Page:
The education and clinical training of internal medicine residents are the central focus of the department of medicine. Our curriculum is well balanced between inpatient and ambulatory care activities. The unifying principle is to provide experiences that enable the trainee to acquire the knowledge, skills, values, and attitudes of the internist in order to provide in-depth, comprehensive care.
In a usual year, there are approximately 100 residents rotating through 3 hospitals. The hospitals affiliated with our program are all Joint Commission-approved facilities near LLUMC. They include the following:
● Loma Linda University Medical Center (LLUMC)
● Jerry L. Pettis Memorial (Loma Linda) VA Medical Center (VAMC)
● Riverside County Regional Medical Center (RCRMC)
The diversity of these settings and patient populations gives our residents a well-rounded clinical and technical experience. For example, at the county hospital you serve the indigent of the Inland Empire. In this setting residents will see late stages of disease as well as new presentations of unusual, undiagnosed conditions. On the other hand, the VA hospital population exposes residents to a variety of bread and butter cases of medicine. This gives the residents a solid foundation in the diagnosis and management of common cases in Internal Medicine. In spite of the homogeneity of the group, you will still get exposure to unusual cases. Loma Linda University Medical Center is a tertiary referral center, and while we serve the communities of Riverside and San Bernardino counties, you will see very unusual cases frequently referred by local subspecialists. Upon completion of our program, residents will have a clear understanding of how to manage diverse populations across a multitude of settings.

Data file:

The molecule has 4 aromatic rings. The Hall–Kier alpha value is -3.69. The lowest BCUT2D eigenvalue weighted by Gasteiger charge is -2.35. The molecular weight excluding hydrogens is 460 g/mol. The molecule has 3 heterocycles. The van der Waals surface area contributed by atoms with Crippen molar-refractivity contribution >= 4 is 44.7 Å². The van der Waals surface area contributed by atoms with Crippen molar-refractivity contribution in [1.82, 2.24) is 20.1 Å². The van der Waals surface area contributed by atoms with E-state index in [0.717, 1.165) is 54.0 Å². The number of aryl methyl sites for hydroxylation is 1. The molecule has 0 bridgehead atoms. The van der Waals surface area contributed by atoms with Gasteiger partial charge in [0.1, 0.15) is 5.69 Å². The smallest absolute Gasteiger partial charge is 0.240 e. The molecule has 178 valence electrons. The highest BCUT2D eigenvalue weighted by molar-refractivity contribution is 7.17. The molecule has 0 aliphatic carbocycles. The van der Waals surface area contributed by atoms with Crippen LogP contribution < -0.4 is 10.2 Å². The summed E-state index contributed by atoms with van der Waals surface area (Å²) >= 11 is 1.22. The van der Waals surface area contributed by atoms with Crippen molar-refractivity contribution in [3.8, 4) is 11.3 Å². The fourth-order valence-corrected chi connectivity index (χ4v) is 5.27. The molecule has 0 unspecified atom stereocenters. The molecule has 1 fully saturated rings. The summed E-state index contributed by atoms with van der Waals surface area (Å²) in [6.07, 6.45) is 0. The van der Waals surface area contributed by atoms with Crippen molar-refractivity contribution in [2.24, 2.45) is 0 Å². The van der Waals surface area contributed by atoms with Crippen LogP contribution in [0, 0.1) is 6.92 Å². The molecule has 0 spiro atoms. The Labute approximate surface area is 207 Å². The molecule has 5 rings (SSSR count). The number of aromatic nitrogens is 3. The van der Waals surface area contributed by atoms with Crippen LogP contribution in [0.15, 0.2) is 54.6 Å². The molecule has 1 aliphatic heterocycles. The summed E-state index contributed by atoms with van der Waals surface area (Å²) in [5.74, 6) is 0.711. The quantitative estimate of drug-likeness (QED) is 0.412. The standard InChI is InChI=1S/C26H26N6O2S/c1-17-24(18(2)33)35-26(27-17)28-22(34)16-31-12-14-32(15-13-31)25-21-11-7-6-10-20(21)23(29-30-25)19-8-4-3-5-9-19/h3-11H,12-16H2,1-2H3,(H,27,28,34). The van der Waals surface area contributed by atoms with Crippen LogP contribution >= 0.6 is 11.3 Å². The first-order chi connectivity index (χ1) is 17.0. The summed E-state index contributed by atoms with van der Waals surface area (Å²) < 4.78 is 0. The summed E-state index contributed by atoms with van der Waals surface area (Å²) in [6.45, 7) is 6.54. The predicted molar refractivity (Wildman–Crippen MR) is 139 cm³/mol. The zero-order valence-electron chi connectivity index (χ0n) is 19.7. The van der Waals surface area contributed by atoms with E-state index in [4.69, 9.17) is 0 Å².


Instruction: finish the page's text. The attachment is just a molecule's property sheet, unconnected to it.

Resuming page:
Internship is designed to provide experiences which enable the trainee to make the transition from medical student to clinically competent physician. PGY-1 residents spend approximately 4 months in general medicine wards, 2 months in critical care and 6 months in other rotations, including geriatrics, neurology and an elective month.
Preliminary interns take part in the same curriculum and develop a solid base of internal medicine knowledge before entering their chosen specialty. Residents completing their preliminary internship pursue such fields as anesthesiology, dermatology, emergency medicine, neurology, ophthalmology, physical medicine and rehabilitation and radiology. Inpatient experience is predominantly scheduled on the general medicine and subspecialty wards at LLUMC and VAMC. Ambulatory experience is provided through ambulatory and elective rotations.
The second year is designed to provide experience in the supervision of interns and medical students within broader clinical experiences in primary and consultative medicine. They spend time on MICU, CCU, and 3 months of general medicine wards. The remainder consists of an elective, subspecialty and ambulatory rotations.
The third year of training is designed to provide mastery of the academic and clinical skills necessary to become a board certified internist. Clinical experiences emphasize ambulatory training. Generally, residents rotate through the medicine wards at RCRMC and have approximately 2 months of critical care and 2 months ambulatory medicine in addition to an elective, emergency medicine, and exposure to the subspecialty rotations.
Primary Care Track